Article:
In the Garden:
Northern California Coastal & Inland Valleys
Roses growing on a split rail fence remind me of old friends.
For the Love of Roses
I miss tending roses. There was a split rail fence that surrounded the Sunset magazine property when I worked there. On the fence we grew Mrs. Sam McCready roses that we trained as espaliers. Mrs. Sam was a hybrid tea that didn't mind all the fuss involved in keeping her in bondage and off the sidewalk. Every morning, after sweeping and tending to the patios, I would roll my cart along the rose fence, clipping faded blooms, pulling the stray weed, checking for broken branches, and just saying good morning to each plant. Occasionally, a car would run the stop light at Willow and Middlefield and take out one of the elderly rose bushes. We kept spare bushes in the nursery, just in case.
The collective Mrs. Sams got their annual dormant season pruning the Tuesday after Martin Luther King's birthday. All of the garden staff would arrive, clippers sharp and loppers and pruning saws in hand, for a marathon rose pruning session. Usually the weather was mild, but some years we pruned on through winter rainstorms. Two gardeners on the back side, two on the fence, and one to follow behind to do any staking or tying of branches. Any job done with more than two hands makes for easy work.
Roses in Containers, Too!
I also maintained the multitude of roses we kept growing in containers. Every year we would be provided with new varieties for display on the patios and in the garden. Roses in containers require much more water than you would imagine, especially when they are blooming. Until the container roses were in full bloom, we kept them in the nursery in rows. I would water up one row and down the other, then back again to fill the containers for a second time. This chore was done three times per week! If I spotted a container that had not drained by the second time I came around, I tipped up the pot and reamed the drainage hole with a pen knife. That usually solved the problem.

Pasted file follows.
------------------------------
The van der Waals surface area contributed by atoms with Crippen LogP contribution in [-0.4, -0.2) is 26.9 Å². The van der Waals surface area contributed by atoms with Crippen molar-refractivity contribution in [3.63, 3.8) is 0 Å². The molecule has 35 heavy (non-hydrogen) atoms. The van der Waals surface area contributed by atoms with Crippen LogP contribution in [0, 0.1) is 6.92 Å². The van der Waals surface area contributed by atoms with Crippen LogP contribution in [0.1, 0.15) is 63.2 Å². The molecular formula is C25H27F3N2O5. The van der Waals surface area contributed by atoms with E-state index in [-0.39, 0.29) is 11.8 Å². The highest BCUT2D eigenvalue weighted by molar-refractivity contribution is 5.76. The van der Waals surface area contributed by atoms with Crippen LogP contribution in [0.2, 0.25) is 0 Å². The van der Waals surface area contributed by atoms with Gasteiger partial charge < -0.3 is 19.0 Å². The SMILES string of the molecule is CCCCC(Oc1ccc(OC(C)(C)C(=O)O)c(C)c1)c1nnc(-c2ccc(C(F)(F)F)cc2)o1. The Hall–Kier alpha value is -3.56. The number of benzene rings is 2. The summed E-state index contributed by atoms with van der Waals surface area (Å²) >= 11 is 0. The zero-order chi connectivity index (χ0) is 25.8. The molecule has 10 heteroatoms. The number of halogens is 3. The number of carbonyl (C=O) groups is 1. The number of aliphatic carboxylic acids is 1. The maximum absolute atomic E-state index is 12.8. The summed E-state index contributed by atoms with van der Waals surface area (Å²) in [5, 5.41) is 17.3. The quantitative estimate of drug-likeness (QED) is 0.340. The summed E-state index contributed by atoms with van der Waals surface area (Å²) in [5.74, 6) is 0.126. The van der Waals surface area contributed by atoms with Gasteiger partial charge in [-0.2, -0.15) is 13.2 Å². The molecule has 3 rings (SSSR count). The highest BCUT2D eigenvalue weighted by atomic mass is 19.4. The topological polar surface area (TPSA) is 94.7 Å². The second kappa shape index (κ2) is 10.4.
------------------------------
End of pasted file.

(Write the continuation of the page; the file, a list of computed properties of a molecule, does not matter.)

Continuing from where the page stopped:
Fertilizer is the Secret
All of the roses were fertilized with a dry, slow-release product made by Romeo Fertilizers in Half Moon Bay. It was specifically formulated for Sunset, but I believe it was 22-14-14 with iron and calcium thrown in for good measure. The roses certainly thrived on it. We dosed out a cupful of dry granules for each rose three or four times during the spring and summer growing season.
Because the climate here is mild and we don't get really cold winters, roses can keep their leaves and bloom all winter. So to make our pruning and raking easier, we allowed the roses to form hips in late September. The formation of rose hips signals the plants to go into a state of dormancy, where flowering ceases and leaves drop. Usually when we were pruning in January, there would be one or two plants still blooming, but we simply removed the flowers and any remaining foliage.
My special beauties were Olympiad Roses created by Andersen (now Jackson Perkins). I had a bed of 30 or so Olympiads right outside the front lobby. I planted them from bare-root stock in late November, and until they began blooming, I grew colorful nemesia under the bare stems. When the foliage started to appear in mid-February, I pulled the nemesia. Once the roses started blooming, I knew they were something special.
I believe they were grandifloras and they held multiple blooms on long, straight stems. The glorious, deep, blood red blooms kept coming and coming. Oh, how I babied those roses! I kept the soil raked clean under the plants, and they were so well mannered that they never tried to nip me with their thorns. I never had an insect or fungus problem with the Olympiads, either. My diligent care was rewarded with an abundance magnificent flowers. Is it any wonder we love gardening?
I have no sunny bed for roses now, but I have passed the torch to Henry of Henry's Garden television show. We still receive all the new varieties, but now he gets to care for them on a regular basis, I just get the reward of a beautiful bouquet every time I visit.
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